MITIGATING FACTOR: Nelson died six years ago."
*) fas.org/irp/cia/product/cocaine/findings1.html (accessed: July 3, 2016): "On September 18, 1996, the U.S. Attorney for the Southern District of California requested that the Agency determine whether CIA had any relationship with Ricky Donnell Ross, Oscar Danilo Blandon Reyes, Juan Norwin Meneses Cantarero, Ronald Jay Lister, or David Scott Weekly. All five of these individuals were mentioned in the August 1996 San Jose Mercury News articles that implied CIA was connected to the drug trafficking activities of Ross, Blandon and Meneses. ... The RVO's Declaration further certified that CIA records included no information of any kind concerning Ross. With respect to Blandon, Meneses, Lister, and Weekly, the Declaration explained that there was relevant information in CIA files, but no information in CIA records indicated there was any Agency relationship with these individuals."
|||April 24, 1980, Washington Post, 'CIA Helped Quash Major Star-Studded Tax Evasion Case' (reprint of the Wall Street Journal). (PDF)|
||| *) April 5, 1976, Newsweek, 'A Slap for the Prince': "Rosenbaum founded the International Credit Bank of Geneva in 1959, and was introduced to Bernhard by Baron de Rothschild, who had placed millions in the ICB on behalf of the Israeli Government. In 1967, a Life magazine story charged that the ICB had served as a "laundry" for $7 billion to $8 billion of mob money skimmed from casinos in Las Vegas and the Caribbean. Even so, Rosenbaum and Bernhard remained friends."
*) March 1, 1976, Wall Street Journal, p. 12 (summary of the WSJ): "Article notes Lockheed Aircraft Corp's alleged $1 million payoff to Netherlands' Prince Bernhard was not only incident of Prince being used for business purposes and gains. Notes fugitive financier Robert Vesco and Tibor Rosenbaum, who was reptedly charged with fraud and embezzlement in '74, both sought Prince's favor as means of receiving financial backing from country's bankers. Describes encounters and unfavorable reception by bankers (M)."
*) 1998, Alan A. Block, 'Masters of paradise: organized crime and the Internal Revenue Service in The Bahamas', p. 83: "Rosenbaum worked with John Pullman in the International Credit Bank based in Geneva with a branch in The Bahamas. In the early 1960s, the mob's International Credit Bank became vitally important to Cornfeld's robust creation. It served as the Laundromat for smuggled funds, mostly from South American clients of I.O.S. [Investment Overseas Services]"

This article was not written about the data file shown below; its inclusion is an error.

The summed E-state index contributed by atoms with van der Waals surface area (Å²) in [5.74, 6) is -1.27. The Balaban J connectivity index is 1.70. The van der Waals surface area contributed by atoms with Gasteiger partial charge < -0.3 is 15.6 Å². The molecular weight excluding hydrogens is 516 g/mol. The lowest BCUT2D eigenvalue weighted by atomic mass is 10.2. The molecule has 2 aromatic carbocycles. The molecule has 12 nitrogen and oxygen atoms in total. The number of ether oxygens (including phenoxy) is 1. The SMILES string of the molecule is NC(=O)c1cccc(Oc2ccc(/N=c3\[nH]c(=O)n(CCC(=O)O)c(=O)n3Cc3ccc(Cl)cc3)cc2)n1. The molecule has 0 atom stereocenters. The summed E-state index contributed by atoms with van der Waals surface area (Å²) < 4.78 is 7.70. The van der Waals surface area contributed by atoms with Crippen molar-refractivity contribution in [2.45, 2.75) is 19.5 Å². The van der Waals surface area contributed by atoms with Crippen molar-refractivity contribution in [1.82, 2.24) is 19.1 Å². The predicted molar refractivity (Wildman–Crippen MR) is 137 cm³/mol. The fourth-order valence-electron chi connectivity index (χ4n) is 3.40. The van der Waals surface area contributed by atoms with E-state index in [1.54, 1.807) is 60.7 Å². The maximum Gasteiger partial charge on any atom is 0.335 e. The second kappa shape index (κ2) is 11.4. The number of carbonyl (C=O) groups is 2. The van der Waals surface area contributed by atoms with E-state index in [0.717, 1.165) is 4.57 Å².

*) September 5, 2002, Hamilton Spectator (Ontario, Canada), 'Casino Niagara the worst place to launder cash; Alleged terrorists drew attention': "Meyer Lansky, the legendary mobster who reputedly taught the Mafia how to hide its money. ... Possamai disputed Lansky's reputation as the godfather of money laundering. He said the real pioneer was a Canadian called John Pullman who moved to Switzerland and married a Swiss woman. Through his contacts with Swiss bankers, he set up the first offshore laundering schemes and washed money for a number of mobsters, including Lansky, before he retired from crime."
*) May 3, 2008, New York Times, 'A Last Vanishing Act for Robert Vesco, Fugitive': "[Robert Vesco] bought I.O.S. in 1970 for less than $5 million, gaining control of an estimated $400 million in funds. The accounting at the company had been so chaotic that Mr. Vesco, by adding a few subterfuges of his own, was able to plunder its holdings at will."
*) September 10, 2015, Consortium News, 'CIA and the Drug Business': "A deniable asset Conein used for parallel operations, Werbell had tried to sell several thousand silenced machine pistols to DEACON 1 [DEA Clandestine Operations Network] target Robert Vesco, then living in Costa Rica surrounded by drug trafficking Cuban exiles in the Trafficante organization. Trafficante was also, at the time, living in Costa Rica as a guest of President Figueres whose son had purchased weapons from Werbell and used them to arm a death squad he formed with DEACON 1 asset Carlos Rumbault, a notorious anti-Castro Cuban terrorist and fugitive drug smuggler."